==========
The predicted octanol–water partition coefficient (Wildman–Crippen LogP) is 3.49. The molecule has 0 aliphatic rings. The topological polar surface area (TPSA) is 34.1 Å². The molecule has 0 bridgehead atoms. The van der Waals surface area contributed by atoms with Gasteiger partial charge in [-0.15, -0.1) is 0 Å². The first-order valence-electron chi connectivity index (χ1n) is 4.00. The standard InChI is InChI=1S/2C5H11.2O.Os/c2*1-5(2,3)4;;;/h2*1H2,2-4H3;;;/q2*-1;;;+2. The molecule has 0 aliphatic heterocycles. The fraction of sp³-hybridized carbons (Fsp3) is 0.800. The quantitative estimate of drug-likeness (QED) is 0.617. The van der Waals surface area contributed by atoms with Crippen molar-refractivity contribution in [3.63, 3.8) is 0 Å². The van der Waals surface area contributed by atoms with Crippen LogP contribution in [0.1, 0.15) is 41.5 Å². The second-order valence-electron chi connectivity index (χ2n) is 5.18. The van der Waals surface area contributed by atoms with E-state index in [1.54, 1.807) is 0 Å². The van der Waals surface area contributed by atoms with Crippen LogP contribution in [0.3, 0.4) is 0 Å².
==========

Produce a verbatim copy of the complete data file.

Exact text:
The predicted octanol–water partition coefficient (Wildman–Crippen LogP) is 3.49. The molecule has 0 aliphatic rings. The topological polar surface area (TPSA) is 34.1 Å². The molecule has 0 bridgehead atoms. The van der Waals surface area contributed by atoms with Gasteiger partial charge in [-0.15, -0.1) is 0 Å². The first-order valence-electron chi connectivity index (χ1n) is 4.00. The standard InChI is InChI=1S/2C5H11.2O.Os/c2*1-5(2,3)4;;;/h2*1H2,2-4H3;;;/q2*-1;;;+2. The molecule has 0 aliphatic heterocycles. The fraction of sp³-hybridized carbons (Fsp3) is 0.800. The quantitative estimate of drug-likeness (QED) is 0.617. The van der Waals surface area contributed by atoms with Crippen molar-refractivity contribution in [3.63, 3.8) is 0 Å². The van der Waals surface area contributed by atoms with Crippen LogP contribution in [0.1, 0.15) is 41.5 Å². The second-order valence-electron chi connectivity index (χ2n) is 5.18. The van der Waals surface area contributed by atoms with E-state index in [1.54, 1.807) is 0 Å². The van der Waals surface area contributed by atoms with Crippen LogP contribution in [0.3, 0.4) is 0 Å².